Return to Little England by Enrico Downer

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BOOK REVIEW

Return to Little England

A Love Story…and more

Copyright 2019 By Enrico Downer 262 pgs

Published by KDP Independent Publishing

Review by Ken Puddicombe

Author of Racing With The Rain, Junta, and Down Independence Boulevard And Other Stories

In Return to Little England, Enrico Downer’s fourth book, Victor West returns to Barbados on a quest to take his mother’s ashes for burial in her native soil, in keeping with her wishes and, “he feels compelled to spend the rest of his days in the same chattel house close to his mother’s ashes.” In life, Wilhomena West clearly had an overwhelming impact on her son and in death she continues to chart a path for him to follow: “…some inexplicable magnetism seemed to be pulling him back to the spot where he had enshrined his mother’s ashes.” Will Victor also eventually end up with the woman she had earmarked for him?

Resentment thrives in the book, from all sides. In a farewell thrown by his company, an African-American tells him: “I never did like West Indian people…you people come here to my country and…you wanna take over…” Victor faces this dislike because he’s come to America and succeeded. But when he returns to Barbados the young immigration officer chides Barbadians for leaving in the first place: “Maybe they shoulda stayed home an’ put their shoulders to the wheel like the rest of us.” Success, it seems, breeds resentment, even in your homeland.

Victor stops in the Bojangles Bar prior to his return to Barbados. It is where he and Mickey “…anointed the floor with a few drops of Mount Gay (rum) Eclipse.” This seems to be a prevalent practice in the British Caribbean. On the same page, Mickey: “Man I been t’inkin’ o’ goin’ backhome f’r de last twenty-five yeas o’ my life an’ look I still here” is the cry of many of the Caribbean diaspora who long for the warmth and comfort of the land of their birth but continue to brave the cold climate of North America with all its related drawbacks, in order to attain the wealth unobtainable in their native land. For many, tied to their new country, returning home permanently is a dream they gave up a long time ago.

Victor is unapologetic for the four loves he will experience in the book. His mother, Wilhomena, who had a profound influence on his plans, his career and his integration into American society at a time when “race was raising its ugly head.” Valerie, his first love who gave herself freely to him. Zelda, who performed above and beyond the call of her nursing duties. And Barbados, unable to get out it of his blood stream, creating a longing that causes him to hear his mother’s voice “whispering over and over that it was time to go home…time to return to their little island in the sun, the island she called her Little England.”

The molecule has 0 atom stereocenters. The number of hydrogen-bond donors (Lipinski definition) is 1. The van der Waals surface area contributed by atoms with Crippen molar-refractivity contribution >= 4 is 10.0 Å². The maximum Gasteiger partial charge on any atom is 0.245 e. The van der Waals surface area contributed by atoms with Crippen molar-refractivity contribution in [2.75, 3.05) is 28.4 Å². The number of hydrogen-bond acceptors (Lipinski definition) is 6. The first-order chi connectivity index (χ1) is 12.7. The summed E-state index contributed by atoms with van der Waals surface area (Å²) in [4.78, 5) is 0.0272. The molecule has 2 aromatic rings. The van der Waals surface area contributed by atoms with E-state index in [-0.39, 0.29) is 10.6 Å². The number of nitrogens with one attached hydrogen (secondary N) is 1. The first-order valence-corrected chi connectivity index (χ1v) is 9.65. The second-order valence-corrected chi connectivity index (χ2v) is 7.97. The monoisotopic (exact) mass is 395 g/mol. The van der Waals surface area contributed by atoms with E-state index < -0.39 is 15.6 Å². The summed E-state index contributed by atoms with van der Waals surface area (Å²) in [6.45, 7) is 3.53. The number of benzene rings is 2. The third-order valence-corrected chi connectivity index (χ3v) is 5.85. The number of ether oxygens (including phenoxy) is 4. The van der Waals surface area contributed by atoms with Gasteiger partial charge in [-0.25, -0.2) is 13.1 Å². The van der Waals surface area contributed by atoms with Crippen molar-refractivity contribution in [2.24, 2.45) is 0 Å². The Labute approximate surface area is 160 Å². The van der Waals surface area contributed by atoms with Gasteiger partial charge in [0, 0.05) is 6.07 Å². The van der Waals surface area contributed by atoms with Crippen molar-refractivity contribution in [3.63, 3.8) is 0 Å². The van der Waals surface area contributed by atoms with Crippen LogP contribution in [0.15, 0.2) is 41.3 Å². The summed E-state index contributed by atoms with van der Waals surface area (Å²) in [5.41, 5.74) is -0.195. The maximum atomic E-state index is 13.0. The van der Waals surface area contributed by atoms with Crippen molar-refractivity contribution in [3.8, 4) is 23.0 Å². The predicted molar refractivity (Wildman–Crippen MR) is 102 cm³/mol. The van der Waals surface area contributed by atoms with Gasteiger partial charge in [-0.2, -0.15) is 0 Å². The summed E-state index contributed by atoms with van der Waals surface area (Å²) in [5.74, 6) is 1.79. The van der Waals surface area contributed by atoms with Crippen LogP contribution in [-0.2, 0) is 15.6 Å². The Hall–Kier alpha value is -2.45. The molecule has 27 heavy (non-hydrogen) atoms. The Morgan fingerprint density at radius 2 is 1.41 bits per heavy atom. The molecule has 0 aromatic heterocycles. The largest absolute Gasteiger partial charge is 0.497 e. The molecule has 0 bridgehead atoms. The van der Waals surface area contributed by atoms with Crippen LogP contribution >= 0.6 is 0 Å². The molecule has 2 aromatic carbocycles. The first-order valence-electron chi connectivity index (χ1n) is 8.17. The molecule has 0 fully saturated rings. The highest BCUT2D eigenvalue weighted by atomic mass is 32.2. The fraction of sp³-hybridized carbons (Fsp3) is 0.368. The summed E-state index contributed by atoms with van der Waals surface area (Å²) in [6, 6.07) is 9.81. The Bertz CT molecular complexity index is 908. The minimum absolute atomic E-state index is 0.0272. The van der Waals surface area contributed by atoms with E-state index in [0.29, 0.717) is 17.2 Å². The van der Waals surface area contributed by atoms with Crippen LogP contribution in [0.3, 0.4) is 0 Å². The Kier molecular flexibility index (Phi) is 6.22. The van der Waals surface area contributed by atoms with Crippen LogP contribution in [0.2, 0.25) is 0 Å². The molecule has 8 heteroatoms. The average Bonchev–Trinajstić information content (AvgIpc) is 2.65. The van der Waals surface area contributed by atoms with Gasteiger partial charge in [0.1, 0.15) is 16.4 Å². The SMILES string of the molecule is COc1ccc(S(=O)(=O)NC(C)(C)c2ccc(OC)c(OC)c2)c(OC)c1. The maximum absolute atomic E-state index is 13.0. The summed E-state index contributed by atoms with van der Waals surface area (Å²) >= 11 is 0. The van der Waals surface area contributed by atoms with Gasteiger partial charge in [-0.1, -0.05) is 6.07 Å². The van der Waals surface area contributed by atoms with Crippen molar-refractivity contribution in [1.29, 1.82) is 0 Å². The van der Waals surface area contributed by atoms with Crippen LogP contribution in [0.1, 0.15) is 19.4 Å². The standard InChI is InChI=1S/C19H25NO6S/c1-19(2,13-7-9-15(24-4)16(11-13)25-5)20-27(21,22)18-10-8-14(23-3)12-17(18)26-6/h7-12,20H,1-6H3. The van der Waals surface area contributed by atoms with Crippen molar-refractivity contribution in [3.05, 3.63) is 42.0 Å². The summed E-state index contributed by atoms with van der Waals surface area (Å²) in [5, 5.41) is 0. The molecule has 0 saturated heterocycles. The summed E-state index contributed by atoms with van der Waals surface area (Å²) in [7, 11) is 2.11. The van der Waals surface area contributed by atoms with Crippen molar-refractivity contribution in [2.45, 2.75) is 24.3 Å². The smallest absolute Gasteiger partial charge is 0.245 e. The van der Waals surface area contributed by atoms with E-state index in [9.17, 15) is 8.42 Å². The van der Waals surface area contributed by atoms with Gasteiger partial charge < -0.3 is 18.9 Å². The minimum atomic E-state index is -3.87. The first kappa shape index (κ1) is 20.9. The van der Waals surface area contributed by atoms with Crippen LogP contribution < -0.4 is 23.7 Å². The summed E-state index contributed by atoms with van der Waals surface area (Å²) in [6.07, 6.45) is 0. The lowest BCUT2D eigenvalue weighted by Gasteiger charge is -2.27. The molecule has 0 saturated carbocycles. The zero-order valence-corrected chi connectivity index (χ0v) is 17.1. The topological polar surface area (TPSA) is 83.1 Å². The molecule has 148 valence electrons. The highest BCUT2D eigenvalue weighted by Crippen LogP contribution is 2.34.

Our hero thinks of himself as being like “Odysseus coming home after decades of battling the rigours and frictions…” At the time that he left, “Barbados was not free of this rigour and friction…caused more by a class structure and divide between dark and fair…” While abroad, “he longed for his home-grown fare of sweet potatoes…” with a nostalgia that opened up an unquenchable thirst for such fare. Victor is typical of many native sons who are blind to their country’s many appealing features, only to yearn for them when abroad and eventually re-discover them on return.

Barbados gained independence in November 1966 when British colonies around the world were negotiating theirs. Victor finds when he returns four decades later that the situation has not changed much. Valerie tells him: “We Bajans still have our hang-ups. Sometimes I am a white woman and sometimes I’m black and sometimes I’m neither.” The colour gap is alive and well in Barbados. This divide and overt bias also seems to be consistent among many Caribbean societies, at home and abroad. Colorism, described by Alice Walker in her book In Search of Our Mother’s Gardens: Womanist Proseis “Prejudice or discrimination against individuals with a dark skin tone, typically among people of the same ethnic or racial group. [my italics].” Valerie was “welcomed…in the banking industry in Bridgetown (the Capital) where white was almost as stellar a qualification as any other.” Caribbean and Guyanese societies, it seems, are still fascinated with and ruled by the old dominant colonial era policy of colour and creed, similar to the Divide and Rule doctrine.

Victor comes from a long line of strong, proud and independent women. His maternal grandmother traced her treeall the way back to (sugar) plantation workers and “she kept a bamboo-framed copy of the Emancipation Proclamation hanging above her bed…” His mother Wilhomena, an enterprising woman, leaves for America when she is in her 40’s, a bold and courageous step by any measure. And Victor, himself, at the age of 13 goes to America and is in his 50’s when he decides to leave all he’s worked for in the land of milk and honey and head back to a country with which he’s not kept in touch, and an environment with which he is no longer familiar. The entire West family, it seems, an enterprising lot, are not afraid to explore new horizons.